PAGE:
Champagne Wishes and Caviar Dreams

Who are you going to believe, the textbooks or your own two eyes?

I’m a former stockbroker with no formal education in economics or econometrics (the latter word, I couldn’t tell you what it means with a dictionary in my hand). I don’t know anything. I started in this business cold-calling Dun & Bradstreet index cards with the names and phone numbers of business owners. I’m an alumni of the speculative fever swamps of Stockbrokerland in Syosset, Long Island. No pedigree. Classically trained with a plastic black telephone, a headset and an Acer monitor running Quotron.

But, like most of you, I have my own two eyes and two ears to try to understand what’s going on. These have been valuable if we’ve learned how to use them.

Pragmatism and lived experience are significantly more helpful these days than anything else. If you spend most of your time around people who are in the top half of the wealth distribution, you’re not making recession calls. There’s simply no sign of one and there hasn’t been since the start of 2023.

This is because one of the most interesting byproducts of the historic rate-hiking cycle the Federal Reserve embarked upon - and the subsequent “high for longer” period - has produced an unexpected result: Easy money. Never before in the last fifteen years have so many people been able to earn so much - virtually risk-free - in their bank and brokerage accounts. We’re talking about trillions of dollars in income and it keeps on coming. Combine this with record high stock prices and a boom in AI-related IT spending, plus pandemic-era stimulus programs kicking in and you get to where we are in 2024.

Anyone who wants a job can have a job. Wages are still rising in most industries. Home prices are holding. People are still shopping.

In 2022, CFOs at large corporations were certain that the confluence of inflationary pressures and the normal ebbs and flows of the economic cycle would bring about recession. According to the Duke University survey, they were nearly unanimous in this mindset. They prepared for it. Earnings growth went negative for multiple quarters as a result. And then, something totally outside of the formulas of the formally trained economists took place - high rates of income prolonged the expansion.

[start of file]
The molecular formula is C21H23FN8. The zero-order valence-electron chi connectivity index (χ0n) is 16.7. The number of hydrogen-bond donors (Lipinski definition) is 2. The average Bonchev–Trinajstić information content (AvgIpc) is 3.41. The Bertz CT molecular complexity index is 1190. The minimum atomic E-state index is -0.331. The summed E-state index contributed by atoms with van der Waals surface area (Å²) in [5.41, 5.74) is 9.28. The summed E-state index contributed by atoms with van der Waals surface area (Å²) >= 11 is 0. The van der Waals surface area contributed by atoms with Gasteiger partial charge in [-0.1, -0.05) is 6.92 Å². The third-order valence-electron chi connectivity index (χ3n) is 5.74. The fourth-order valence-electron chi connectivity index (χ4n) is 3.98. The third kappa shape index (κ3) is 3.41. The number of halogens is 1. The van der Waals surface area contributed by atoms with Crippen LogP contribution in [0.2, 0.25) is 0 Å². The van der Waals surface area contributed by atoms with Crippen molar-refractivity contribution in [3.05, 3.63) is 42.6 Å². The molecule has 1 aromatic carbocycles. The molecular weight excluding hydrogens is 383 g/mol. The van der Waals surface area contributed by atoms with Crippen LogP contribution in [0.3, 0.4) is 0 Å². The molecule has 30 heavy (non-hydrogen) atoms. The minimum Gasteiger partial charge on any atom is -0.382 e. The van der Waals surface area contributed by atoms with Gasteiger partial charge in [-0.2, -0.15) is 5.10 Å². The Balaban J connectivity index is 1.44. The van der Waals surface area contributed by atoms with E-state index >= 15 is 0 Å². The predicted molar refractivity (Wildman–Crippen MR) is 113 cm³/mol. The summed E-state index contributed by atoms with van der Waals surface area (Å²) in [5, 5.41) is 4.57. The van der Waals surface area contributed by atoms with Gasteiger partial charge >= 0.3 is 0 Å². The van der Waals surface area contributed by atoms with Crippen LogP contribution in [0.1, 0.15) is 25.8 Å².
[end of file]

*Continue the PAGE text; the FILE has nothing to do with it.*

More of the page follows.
It wasn’t supposed to happen that way.

The overnight rate on money, it turns out, wasn’t as important as it had historically been. The inverted yield curve didn’t cause the cessation in lending it was supposed to have. Blame it on the fortress balance sheets of the nation’s largest banks, even as the midsized banks were stumbling last spring. Blame it on the renaissance in private credit, with capital on offer to any enterprise that spoke up to ask for it. Blame it on buoyant stock prices and the ocean of unspent cash at private equity funds just waiting to pounce on any and every opportunity. There are a lot of factors at play that simply were not in the models.

I have been speaking emphatically about the preeminence of the wealth effect for fifteen years. The stock market drives investment decisions at the largest companies and it fuels consumer spending, which is 70% of the economy. Even 401(k) balances, which cannot be touched, have an effect on the way people feel and therefore drive household decision-making and budgeting.

There is a growing recognition that record high interest income is working counter to the Fed's goals of slowing down demand. Very intelligent people were ridiculing this idea last year. Now it’s becoming a mainstream point of view. Rick Rieder is the head of fixed income at BlackRock, the world’s largest asset manager. If anyone is in a position to see what’s going on, surely it would be Rick. Rick confirms what I’ve been saying.